Sunday, October 6, 2013

This post may be referenced to for a newsletter by Japan ICU Foundation, so some of this post has text from previous posts.

A few months ago I had the privilege of interning with the Japan America Society of Southern California (JAS) and was fortunate enough to have been a part of an exchange program that brought 8 children from a children's home called Fukushima Aiikuen to California for an unforgettable 10 day exchange program.  

Fukushima Aiikuen is located just outside of the no-entry zone in Fukushima, and its children live under the enormous pressure both from the dangers of radioactive contamination that persists within the region, as well as the discrimination and hardships that all orphans face in Japanese society. For these reasons, I am unable to release any photos of the children due to privacy concerns.  

The exchange program that brought these children over was created for the purpose of granting some of these children a chance to live away from the worries they face in Fukushima for a life-changing experience in America.  During these two weeks, these children were treat as VIPs as they were able to take part in activities such as a visit to the Los Angelos Sheriffs Department to meet Sheriff Lee Baca and see a live helicopter drill by the SWAT team.  Through this tour JAS hopes to help these children see something greater than what they are restricted to as orphans in Fukushima and encourage them to aspire to goals such as pursuing a college degree. This program also seeks to inspire orphans who were not selected for this tour to achieve try harder in school since students with the highest English grades are chosen for this yearly program.

On October 2nd, I and Doug Erber, president of the Japan America Society of Southern California traveled to Fukushima Aiikuen to meet with the children that visited California to debrief with them on their experiences and to receive their feedback to see how we can improve upon future tours.  I was very impressed with the kindness that Fuushima Aiikuen showed us during our visit.  Staff members picked us up from Fukushima city and drove us an hour to the Fukushima Aiikuen located in the mountains.  We then were greeted by the director of the facility and were reunited with the children that went on the exchange program for dinner. I also had the opportunity to share a video of the exchange program with the staff and children of the home to excite them about future tours!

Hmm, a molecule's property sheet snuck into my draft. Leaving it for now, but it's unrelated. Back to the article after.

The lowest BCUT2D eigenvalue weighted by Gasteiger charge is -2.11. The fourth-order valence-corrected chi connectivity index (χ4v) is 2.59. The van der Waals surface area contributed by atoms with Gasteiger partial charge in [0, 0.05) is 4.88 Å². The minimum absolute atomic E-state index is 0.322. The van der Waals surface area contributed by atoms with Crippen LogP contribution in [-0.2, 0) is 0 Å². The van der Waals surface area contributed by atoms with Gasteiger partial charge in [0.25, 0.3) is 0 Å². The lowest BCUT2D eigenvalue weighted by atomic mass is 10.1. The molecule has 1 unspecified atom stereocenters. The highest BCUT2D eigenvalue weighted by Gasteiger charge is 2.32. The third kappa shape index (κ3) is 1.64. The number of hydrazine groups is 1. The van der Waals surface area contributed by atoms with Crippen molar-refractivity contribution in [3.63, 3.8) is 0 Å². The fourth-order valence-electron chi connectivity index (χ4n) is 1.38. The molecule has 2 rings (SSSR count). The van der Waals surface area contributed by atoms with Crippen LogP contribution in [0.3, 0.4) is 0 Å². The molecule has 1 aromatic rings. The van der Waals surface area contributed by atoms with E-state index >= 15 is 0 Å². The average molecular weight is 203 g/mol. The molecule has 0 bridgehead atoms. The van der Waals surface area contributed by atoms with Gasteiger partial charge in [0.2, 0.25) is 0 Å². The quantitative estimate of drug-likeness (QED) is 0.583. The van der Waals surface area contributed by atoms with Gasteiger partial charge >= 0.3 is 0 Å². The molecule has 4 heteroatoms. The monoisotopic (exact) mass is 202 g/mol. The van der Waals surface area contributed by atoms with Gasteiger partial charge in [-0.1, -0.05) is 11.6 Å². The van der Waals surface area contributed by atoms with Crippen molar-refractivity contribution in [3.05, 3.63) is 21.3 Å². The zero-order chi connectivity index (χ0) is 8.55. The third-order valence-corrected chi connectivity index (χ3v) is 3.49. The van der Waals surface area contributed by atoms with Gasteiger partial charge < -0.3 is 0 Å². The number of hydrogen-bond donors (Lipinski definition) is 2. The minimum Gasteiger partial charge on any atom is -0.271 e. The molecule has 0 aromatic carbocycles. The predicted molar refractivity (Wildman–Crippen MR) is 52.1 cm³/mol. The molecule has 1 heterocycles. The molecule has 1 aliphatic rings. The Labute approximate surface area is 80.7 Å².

A picture of myself with Yoshi Endo, the chaperone of the delegation. He is an amazingly kind-hearted man who despite being a father of 4, still dedicates his his life to being a father figure for the children of Fukushima Aiikuen. He was the absolute perfect chaperone for the delegation.

However not all aspects of this visit were so joyful. In Fukushima city I learned of the extent and dangers that the people in Fukushima Prefecture live under due to the persisting threat of radioactive particles that blanketed the region following the March 11th disasters.  Fukushima Aiikuen in particular, lies in an area where contamination levels exceed safety standards and as a result it's children are forced to stay indoors and must limit their outside exposure to below 2 hours a day.  

The approximate location of Fukushima Aiikuen.  The yellow and green boxes depict areas with unsafe levels of radioactivity.

Doug and I sat in the director's office where we learned that the radioactive particles that emit gamma radiation can be washed off surfaces and concentrate at points where radioactive activity can reach life-threatening levels.  

Doug Erber, president of Japan America Society of Southern California and the director of Fukushima Aiikuen.

Just recently, a highly radioactive pile of leaves were discovered on the grounds of the playground that occured due to this phenomena.

A photograph of the hotspot located on the premises of Fukushima Aiikuen.
Hotspots such as these still linger in and around the orphanage and are a threat that the staff members of Fukushima Aiikuen must prevent from reaching the children.  It was difficult for me to see leaves, dirt, and sand as sources of danger that could be extremely harmful were I to interact with them. The threat of radiativity was so foreign to me, even as a college student I had to constantly remind myself of the invisible threat around me. 

A diagram depicting how radioactive particles can be washed off of surfaces and concentrated at certain points.
When I tell people about the radiation contamination that exists Fukushima Aiikuen, I am often asked "why dont they just move these children to a new home?"  The reasons for this is that it is simply economically impossible for this home to pack up and abandon its facility that supports over 150 children and its corresponding staff.  The facility is huge and seems to me like an ideal children's home.  It is an incredible shame that it may need to need to be replaced in the future.

Meeting the students on the exchange program in America and again in their own home in Fukushima has opened my eyes up to the larger world that exists beyond the comfortable and supported life I live. The children and staff of Fukushima Aiikuen have live very difficult lives under their current conditions, yet they are among the most respectful and motivated people I have ever met.  In America they were always sure to show their respect and gratitude and in Fukushima they treated us as guests of honor as their way of returning the favor for their time spent in America.

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